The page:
A grand jury investigating state Rep. Ray Sansom's dealings with a Panhandle college went home Thursday without rendering a decision, setting the stage for a potentially dramatic morning.
The jury, set to return today at 10 a.m., met behind closed doors Thursday for eight hours and took testimony from 11 witnesses, including Sansom and Northwest Florida State College president Bob Richburg.
It was a day of little flourish, with witness after witness entering the Leon County courtroom and then leaving quickly without a word.
But Sansom, 46, once the third most powerful Republican in state government, provided a striking image as he entered the courtroom just across the street from the Capitol where his colleagues were debating the state budget.
"I always enjoy talking to citizens," the ousted House speaker, said after an hour and 20 minutes of testimony. He then boarded a third-floor elevator and rode to the ground floor alone.
A short while later, the 18-member jury told State Attorney Willie Meggs it was not ready to decide. Meggs was asked to draw up some documents the jury will use in its decision.
"We've got some work to do," Meggs said, leaving the courtroom.
The grand jury can either hand up indictments, issue a critical report called a presentment that finds no criminal charges, or it can do nothing. It is possible Sansom's lawyer, Pete Antonacci, could seek to supress the findings.
Judging from witnesses who were called, the grand jury has been exploring several avenues since it began the investigation this year.
• The unadvertised, $110,000 a year job Sansom was given at the college on the same day last November he became House speaker. He resigned the job two months later after a firestorm of criticism statewide.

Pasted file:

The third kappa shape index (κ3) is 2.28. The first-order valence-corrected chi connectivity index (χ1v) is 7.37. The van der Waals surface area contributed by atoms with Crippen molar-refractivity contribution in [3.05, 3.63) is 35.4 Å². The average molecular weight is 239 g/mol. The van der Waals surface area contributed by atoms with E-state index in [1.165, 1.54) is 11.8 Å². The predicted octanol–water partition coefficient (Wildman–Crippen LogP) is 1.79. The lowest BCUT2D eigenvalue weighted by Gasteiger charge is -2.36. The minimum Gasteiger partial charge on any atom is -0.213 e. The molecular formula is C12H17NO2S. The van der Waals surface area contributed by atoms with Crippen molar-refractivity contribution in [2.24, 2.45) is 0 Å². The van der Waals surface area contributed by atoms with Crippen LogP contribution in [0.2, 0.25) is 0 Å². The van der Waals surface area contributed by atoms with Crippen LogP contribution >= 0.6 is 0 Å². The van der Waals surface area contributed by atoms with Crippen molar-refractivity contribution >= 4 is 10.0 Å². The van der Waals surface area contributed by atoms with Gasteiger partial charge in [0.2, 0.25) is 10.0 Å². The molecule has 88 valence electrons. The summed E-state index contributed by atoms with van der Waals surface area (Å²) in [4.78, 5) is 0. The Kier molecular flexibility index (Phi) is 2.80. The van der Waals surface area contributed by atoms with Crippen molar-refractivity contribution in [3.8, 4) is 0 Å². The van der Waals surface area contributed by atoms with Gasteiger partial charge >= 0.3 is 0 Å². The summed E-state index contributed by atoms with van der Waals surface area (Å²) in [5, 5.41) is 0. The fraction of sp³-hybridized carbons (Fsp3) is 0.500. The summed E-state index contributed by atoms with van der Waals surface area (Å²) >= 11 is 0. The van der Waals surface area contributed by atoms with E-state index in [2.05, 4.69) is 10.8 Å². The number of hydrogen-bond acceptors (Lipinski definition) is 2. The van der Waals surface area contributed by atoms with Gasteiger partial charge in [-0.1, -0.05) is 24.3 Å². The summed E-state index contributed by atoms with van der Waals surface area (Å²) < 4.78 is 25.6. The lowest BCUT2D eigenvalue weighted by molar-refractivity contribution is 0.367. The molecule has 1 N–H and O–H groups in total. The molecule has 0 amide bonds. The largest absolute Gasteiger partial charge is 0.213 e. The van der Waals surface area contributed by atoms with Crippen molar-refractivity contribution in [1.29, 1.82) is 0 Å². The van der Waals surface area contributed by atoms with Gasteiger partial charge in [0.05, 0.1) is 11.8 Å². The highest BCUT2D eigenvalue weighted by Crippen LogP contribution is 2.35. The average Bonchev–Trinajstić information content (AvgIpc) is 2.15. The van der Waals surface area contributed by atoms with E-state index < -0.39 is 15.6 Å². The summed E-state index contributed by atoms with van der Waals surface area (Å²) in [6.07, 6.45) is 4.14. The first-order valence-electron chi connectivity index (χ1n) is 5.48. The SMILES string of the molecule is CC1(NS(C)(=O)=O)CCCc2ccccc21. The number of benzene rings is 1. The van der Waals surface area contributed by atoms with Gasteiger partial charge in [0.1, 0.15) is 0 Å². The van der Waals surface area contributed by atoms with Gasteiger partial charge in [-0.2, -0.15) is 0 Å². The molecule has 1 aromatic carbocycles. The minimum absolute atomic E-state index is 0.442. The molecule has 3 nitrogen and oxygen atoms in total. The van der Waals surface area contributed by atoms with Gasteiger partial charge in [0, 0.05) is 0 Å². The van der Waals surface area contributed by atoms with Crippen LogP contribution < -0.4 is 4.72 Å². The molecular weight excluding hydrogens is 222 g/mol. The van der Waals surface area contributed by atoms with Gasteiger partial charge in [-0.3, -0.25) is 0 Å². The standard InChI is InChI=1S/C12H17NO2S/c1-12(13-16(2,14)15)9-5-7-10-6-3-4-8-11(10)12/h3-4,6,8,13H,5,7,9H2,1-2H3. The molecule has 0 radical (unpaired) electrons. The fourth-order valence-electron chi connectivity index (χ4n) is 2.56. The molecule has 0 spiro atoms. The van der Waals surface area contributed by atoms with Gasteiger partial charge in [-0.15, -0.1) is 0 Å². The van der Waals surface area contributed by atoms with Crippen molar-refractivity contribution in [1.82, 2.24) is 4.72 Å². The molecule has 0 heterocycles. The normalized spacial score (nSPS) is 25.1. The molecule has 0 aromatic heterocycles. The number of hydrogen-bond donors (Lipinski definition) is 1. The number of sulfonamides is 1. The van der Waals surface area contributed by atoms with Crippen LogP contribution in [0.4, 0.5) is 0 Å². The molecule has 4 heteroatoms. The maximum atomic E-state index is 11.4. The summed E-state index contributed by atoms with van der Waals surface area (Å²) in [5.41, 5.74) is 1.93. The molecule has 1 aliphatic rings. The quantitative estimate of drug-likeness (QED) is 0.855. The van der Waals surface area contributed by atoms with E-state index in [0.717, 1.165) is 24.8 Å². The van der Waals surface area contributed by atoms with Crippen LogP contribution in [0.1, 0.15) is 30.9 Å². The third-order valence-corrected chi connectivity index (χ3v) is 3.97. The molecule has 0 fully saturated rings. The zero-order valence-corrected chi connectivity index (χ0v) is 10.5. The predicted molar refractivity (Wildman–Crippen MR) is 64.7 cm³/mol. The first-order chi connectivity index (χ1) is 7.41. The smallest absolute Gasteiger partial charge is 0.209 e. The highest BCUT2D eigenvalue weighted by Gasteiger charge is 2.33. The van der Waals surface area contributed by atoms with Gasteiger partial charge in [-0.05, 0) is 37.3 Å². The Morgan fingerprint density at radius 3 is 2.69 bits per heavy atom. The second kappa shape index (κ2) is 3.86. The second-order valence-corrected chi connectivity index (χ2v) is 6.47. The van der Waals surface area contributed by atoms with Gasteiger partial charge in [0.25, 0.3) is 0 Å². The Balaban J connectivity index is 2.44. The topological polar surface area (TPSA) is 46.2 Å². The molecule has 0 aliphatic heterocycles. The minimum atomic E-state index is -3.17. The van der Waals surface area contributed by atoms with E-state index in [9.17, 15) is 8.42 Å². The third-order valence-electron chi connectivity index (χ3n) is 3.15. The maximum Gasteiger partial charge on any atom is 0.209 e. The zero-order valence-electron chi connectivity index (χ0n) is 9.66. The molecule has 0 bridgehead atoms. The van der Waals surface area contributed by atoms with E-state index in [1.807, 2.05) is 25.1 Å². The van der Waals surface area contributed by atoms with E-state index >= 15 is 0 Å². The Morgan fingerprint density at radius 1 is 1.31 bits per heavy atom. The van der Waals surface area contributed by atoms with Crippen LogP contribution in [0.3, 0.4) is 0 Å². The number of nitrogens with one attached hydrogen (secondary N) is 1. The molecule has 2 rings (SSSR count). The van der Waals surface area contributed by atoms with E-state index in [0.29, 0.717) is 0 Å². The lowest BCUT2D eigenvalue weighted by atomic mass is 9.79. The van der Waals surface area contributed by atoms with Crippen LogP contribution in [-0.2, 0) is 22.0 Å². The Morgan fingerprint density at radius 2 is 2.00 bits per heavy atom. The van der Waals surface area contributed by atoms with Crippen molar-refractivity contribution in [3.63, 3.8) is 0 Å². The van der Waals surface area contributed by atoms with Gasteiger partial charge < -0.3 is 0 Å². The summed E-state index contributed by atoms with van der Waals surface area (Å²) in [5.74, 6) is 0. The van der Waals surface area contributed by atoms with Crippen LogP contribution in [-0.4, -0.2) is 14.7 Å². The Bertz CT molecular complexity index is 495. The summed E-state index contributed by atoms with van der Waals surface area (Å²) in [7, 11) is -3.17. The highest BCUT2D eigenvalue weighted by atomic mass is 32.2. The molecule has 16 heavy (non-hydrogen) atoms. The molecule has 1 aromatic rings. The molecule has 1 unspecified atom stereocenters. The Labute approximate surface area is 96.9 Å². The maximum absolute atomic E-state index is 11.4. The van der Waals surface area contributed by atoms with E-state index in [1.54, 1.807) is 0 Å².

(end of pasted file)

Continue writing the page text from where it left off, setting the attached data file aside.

• The roughly $35 million in extra or accelerated funding the college got during the two years that Sansom controlled the House budget. Last year, Sansom added $24.5 million when the Department of Education had recommended $1 million in funding. Sansom has said the budget process is open and transparent and the final product is voted on by all lawmakers.
• The $6 million Sansom got for a college emergency operations and training center that is being built on the same footprint of an aircraft hangar/emergency operations center that Sansom's friend Jay Odom wanted to construct with state money.
• The college trustees meeting that Sansom helped arrange last spring with Richburg at a private club at Florida State University. The college publicized the meeting, but did so in a newspaper 150 miles from Tallahassee, raising questions about whether the public was properly notified of the meeting in accordance with the state's Sunshine Law.
Witnesses included Okaloosa County emergency management officials, former state Sen. Lisa Carlton, R-Osprey, who was Senate appropriations chief for the two years that Sansom was House budget chairman, and House staffer Mike Hansen, Sansom's top budget aide.
A representative from the Department of Education answered questions as did a former staffer at the University Club.
Odom was invited to testify but did not show up.
While most witnesses left without comment — they are barred from discussing testimony but can make general statements — a former Okaloosa County official who testified told reporters the airport building, "just doesn't make a whole lot of sense."